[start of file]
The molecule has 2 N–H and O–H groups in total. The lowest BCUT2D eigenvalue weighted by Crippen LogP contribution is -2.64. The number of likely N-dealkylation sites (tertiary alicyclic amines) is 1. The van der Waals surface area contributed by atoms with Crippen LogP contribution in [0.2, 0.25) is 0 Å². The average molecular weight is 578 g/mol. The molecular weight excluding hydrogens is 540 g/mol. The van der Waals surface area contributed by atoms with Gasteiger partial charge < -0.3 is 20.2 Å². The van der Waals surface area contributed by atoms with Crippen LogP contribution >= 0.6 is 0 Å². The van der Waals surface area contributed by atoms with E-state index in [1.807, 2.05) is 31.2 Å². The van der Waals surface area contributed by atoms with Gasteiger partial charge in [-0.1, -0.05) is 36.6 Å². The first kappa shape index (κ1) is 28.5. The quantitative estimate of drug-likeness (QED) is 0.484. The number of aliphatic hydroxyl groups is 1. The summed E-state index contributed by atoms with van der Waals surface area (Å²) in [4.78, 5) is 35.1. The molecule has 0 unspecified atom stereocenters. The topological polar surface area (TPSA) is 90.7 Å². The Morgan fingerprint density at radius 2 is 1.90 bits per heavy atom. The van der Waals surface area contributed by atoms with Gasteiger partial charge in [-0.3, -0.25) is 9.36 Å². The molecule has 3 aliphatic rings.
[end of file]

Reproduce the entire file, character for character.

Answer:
The molecule has 2 N–H and O–H groups in total. The lowest BCUT2D eigenvalue weighted by Crippen LogP contribution is -2.64. The number of likely N-dealkylation sites (tertiary alicyclic amines) is 1. The van der Waals surface area contributed by atoms with Crippen LogP contribution in [0.2, 0.25) is 0 Å². The average molecular weight is 578 g/mol. The molecular weight excluding hydrogens is 540 g/mol. The van der Waals surface area contributed by atoms with Gasteiger partial charge < -0.3 is 20.2 Å². The van der Waals surface area contributed by atoms with Crippen LogP contribution >= 0.6 is 0 Å². The van der Waals surface area contributed by atoms with E-state index in [1.807, 2.05) is 31.2 Å². The van der Waals surface area contributed by atoms with Gasteiger partial charge in [-0.1, -0.05) is 36.6 Å². The first kappa shape index (κ1) is 28.5. The quantitative estimate of drug-likeness (QED) is 0.484. The number of aliphatic hydroxyl groups is 1. The summed E-state index contributed by atoms with van der Waals surface area (Å²) in [4.78, 5) is 35.1. The molecule has 0 unspecified atom stereocenters. The topological polar surface area (TPSA) is 90.7 Å². The Morgan fingerprint density at radius 2 is 1.90 bits per heavy atom. The van der Waals surface area contributed by atoms with Gasteiger partial charge in [-0.3, -0.25) is 9.36 Å². The molecule has 3 aliphatic rings.